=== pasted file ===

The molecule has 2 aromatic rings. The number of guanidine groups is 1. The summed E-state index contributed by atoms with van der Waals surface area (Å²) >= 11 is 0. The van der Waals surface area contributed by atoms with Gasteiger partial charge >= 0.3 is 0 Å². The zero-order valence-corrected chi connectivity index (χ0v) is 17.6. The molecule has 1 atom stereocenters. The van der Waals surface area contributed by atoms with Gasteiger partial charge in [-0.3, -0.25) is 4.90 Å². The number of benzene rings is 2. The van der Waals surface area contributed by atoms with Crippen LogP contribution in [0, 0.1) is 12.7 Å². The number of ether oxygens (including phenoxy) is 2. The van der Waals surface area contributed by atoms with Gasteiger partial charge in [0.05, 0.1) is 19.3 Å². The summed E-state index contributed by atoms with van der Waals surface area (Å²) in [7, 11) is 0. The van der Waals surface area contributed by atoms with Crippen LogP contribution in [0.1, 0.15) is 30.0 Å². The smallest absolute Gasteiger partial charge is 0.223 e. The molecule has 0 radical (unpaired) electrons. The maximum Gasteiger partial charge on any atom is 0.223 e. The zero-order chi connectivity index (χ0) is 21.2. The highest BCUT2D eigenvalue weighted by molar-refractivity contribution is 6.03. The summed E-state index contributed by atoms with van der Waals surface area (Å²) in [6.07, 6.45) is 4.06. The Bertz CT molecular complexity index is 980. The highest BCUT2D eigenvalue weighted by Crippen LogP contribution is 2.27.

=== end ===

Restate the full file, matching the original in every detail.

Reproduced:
The molecule has 2 aromatic rings. The number of guanidine groups is 1. The summed E-state index contributed by atoms with van der Waals surface area (Å²) >= 11 is 0. The van der Waals surface area contributed by atoms with Gasteiger partial charge >= 0.3 is 0 Å². The zero-order valence-corrected chi connectivity index (χ0v) is 17.6. The molecule has 1 atom stereocenters. The van der Waals surface area contributed by atoms with Gasteiger partial charge in [-0.3, -0.25) is 4.90 Å². The number of benzene rings is 2. The van der Waals surface area contributed by atoms with Crippen LogP contribution in [0, 0.1) is 12.7 Å². The number of ether oxygens (including phenoxy) is 2. The van der Waals surface area contributed by atoms with Gasteiger partial charge in [0.05, 0.1) is 19.3 Å². The summed E-state index contributed by atoms with van der Waals surface area (Å²) in [7, 11) is 0. The van der Waals surface area contributed by atoms with Crippen LogP contribution in [0.1, 0.15) is 30.0 Å². The smallest absolute Gasteiger partial charge is 0.223 e. The molecule has 0 radical (unpaired) electrons. The maximum Gasteiger partial charge on any atom is 0.223 e. The zero-order chi connectivity index (χ0) is 21.2. The highest BCUT2D eigenvalue weighted by molar-refractivity contribution is 6.03. The summed E-state index contributed by atoms with van der Waals surface area (Å²) in [6.07, 6.45) is 4.06. The Bertz CT molecular complexity index is 980. The highest BCUT2D eigenvalue weighted by Crippen LogP contribution is 2.27.